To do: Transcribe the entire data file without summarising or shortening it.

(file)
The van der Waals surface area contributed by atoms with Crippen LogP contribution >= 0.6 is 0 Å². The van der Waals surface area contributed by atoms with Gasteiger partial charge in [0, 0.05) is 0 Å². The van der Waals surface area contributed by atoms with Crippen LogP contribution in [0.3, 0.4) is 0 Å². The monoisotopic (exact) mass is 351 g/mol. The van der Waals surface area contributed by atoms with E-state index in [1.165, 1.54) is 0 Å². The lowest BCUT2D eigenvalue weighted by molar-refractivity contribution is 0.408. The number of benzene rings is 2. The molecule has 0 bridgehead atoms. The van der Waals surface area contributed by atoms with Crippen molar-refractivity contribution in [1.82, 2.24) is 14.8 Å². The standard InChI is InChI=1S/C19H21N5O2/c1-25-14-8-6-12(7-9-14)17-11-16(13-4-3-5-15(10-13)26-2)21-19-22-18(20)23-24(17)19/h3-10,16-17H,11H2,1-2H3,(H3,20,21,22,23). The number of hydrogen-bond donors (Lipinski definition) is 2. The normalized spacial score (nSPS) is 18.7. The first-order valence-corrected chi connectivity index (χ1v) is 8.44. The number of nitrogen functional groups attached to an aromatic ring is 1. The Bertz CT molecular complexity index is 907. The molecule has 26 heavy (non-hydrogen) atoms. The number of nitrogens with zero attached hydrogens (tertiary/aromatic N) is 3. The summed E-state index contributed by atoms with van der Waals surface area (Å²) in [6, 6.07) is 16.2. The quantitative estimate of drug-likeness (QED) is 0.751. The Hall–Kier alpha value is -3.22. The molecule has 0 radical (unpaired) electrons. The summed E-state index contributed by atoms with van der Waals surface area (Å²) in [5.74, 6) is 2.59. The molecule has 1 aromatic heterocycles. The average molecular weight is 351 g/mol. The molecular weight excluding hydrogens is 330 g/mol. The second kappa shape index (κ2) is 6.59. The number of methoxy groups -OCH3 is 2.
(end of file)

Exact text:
The van der Waals surface area contributed by atoms with Crippen LogP contribution >= 0.6 is 0 Å². The van der Waals surface area contributed by atoms with Gasteiger partial charge in [0, 0.05) is 0 Å². The van der Waals surface area contributed by atoms with Crippen LogP contribution in [0.3, 0.4) is 0 Å². The monoisotopic (exact) mass is 351 g/mol. The van der Waals surface area contributed by atoms with E-state index in [1.165, 1.54) is 0 Å². The lowest BCUT2D eigenvalue weighted by molar-refractivity contribution is 0.408. The number of benzene rings is 2. The molecule has 0 bridgehead atoms. The van der Waals surface area contributed by atoms with Crippen molar-refractivity contribution in [1.82, 2.24) is 14.8 Å². The standard InChI is InChI=1S/C19H21N5O2/c1-25-14-8-6-12(7-9-14)17-11-16(13-4-3-5-15(10-13)26-2)21-19-22-18(20)23-24(17)19/h3-10,16-17H,11H2,1-2H3,(H3,20,21,22,23). The number of hydrogen-bond donors (Lipinski definition) is 2. The normalized spacial score (nSPS) is 18.7. The first-order valence-corrected chi connectivity index (χ1v) is 8.44. The number of nitrogen functional groups attached to an aromatic ring is 1. The Bertz CT molecular complexity index is 907. The molecule has 26 heavy (non-hydrogen) atoms. The number of nitrogens with zero attached hydrogens (tertiary/aromatic N) is 3. The summed E-state index contributed by atoms with van der Waals surface area (Å²) in [6, 6.07) is 16.2. The quantitative estimate of drug-likeness (QED) is 0.751. The Hall–Kier alpha value is -3.22. The molecule has 0 radical (unpaired) electrons. The summed E-state index contributed by atoms with van der Waals surface area (Å²) in [5.74, 6) is 2.59. The molecule has 1 aromatic heterocycles. The average molecular weight is 351 g/mol. The molecular weight excluding hydrogens is 330 g/mol. The second kappa shape index (κ2) is 6.59. The number of methoxy groups -OCH3 is 2.